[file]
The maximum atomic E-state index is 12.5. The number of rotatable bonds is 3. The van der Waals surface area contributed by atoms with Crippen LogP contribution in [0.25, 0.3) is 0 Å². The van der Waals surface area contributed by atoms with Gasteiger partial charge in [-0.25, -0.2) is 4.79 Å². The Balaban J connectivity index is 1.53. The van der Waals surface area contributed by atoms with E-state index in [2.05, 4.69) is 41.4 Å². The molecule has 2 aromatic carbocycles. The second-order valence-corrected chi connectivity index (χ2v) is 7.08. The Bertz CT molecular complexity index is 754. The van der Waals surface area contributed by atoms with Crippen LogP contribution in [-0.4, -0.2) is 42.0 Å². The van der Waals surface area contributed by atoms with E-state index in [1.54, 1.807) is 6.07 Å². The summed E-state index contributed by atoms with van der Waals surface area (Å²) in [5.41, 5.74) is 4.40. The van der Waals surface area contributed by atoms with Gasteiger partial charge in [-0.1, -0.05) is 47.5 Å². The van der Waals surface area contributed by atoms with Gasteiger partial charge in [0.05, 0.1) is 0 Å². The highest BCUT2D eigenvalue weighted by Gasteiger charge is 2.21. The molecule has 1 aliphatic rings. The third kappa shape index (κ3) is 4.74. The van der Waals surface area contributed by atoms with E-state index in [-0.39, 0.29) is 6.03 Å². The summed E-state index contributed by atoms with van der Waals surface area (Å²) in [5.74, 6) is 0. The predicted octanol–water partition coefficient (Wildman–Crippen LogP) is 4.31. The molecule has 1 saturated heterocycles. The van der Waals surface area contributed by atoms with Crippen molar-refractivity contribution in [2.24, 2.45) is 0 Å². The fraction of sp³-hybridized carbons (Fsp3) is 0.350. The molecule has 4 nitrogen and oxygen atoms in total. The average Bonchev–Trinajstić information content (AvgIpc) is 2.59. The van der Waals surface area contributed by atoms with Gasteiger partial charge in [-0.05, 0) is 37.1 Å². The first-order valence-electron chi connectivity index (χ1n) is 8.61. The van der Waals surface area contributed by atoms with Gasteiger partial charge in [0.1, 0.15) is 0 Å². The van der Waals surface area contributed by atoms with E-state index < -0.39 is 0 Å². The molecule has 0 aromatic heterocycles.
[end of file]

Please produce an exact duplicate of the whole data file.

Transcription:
The maximum atomic E-state index is 12.5. The number of rotatable bonds is 3. The van der Waals surface area contributed by atoms with Crippen LogP contribution in [0.25, 0.3) is 0 Å². The van der Waals surface area contributed by atoms with Gasteiger partial charge in [-0.25, -0.2) is 4.79 Å². The Balaban J connectivity index is 1.53. The van der Waals surface area contributed by atoms with E-state index in [2.05, 4.69) is 41.4 Å². The molecule has 2 aromatic carbocycles. The second-order valence-corrected chi connectivity index (χ2v) is 7.08. The Bertz CT molecular complexity index is 754. The van der Waals surface area contributed by atoms with Crippen LogP contribution in [-0.4, -0.2) is 42.0 Å². The van der Waals surface area contributed by atoms with E-state index in [1.54, 1.807) is 6.07 Å². The summed E-state index contributed by atoms with van der Waals surface area (Å²) in [5.41, 5.74) is 4.40. The van der Waals surface area contributed by atoms with Gasteiger partial charge in [-0.1, -0.05) is 47.5 Å². The van der Waals surface area contributed by atoms with Gasteiger partial charge in [0.05, 0.1) is 0 Å². The highest BCUT2D eigenvalue weighted by Gasteiger charge is 2.21. The molecule has 1 aliphatic rings. The third kappa shape index (κ3) is 4.74. The van der Waals surface area contributed by atoms with E-state index in [-0.39, 0.29) is 6.03 Å². The summed E-state index contributed by atoms with van der Waals surface area (Å²) in [5.74, 6) is 0. The predicted octanol–water partition coefficient (Wildman–Crippen LogP) is 4.31. The molecule has 1 saturated heterocycles. The van der Waals surface area contributed by atoms with Crippen molar-refractivity contribution in [2.24, 2.45) is 0 Å². The fraction of sp³-hybridized carbons (Fsp3) is 0.350. The molecule has 4 nitrogen and oxygen atoms in total. The average Bonchev–Trinajstić information content (AvgIpc) is 2.59. The van der Waals surface area contributed by atoms with Gasteiger partial charge in [-0.05, 0) is 37.1 Å². The first-order valence-electron chi connectivity index (χ1n) is 8.61. The van der Waals surface area contributed by atoms with Gasteiger partial charge in [0.1, 0.15) is 0 Å². The van der Waals surface area contributed by atoms with E-state index < -0.39 is 0 Å². The molecule has 0 aromatic heterocycles.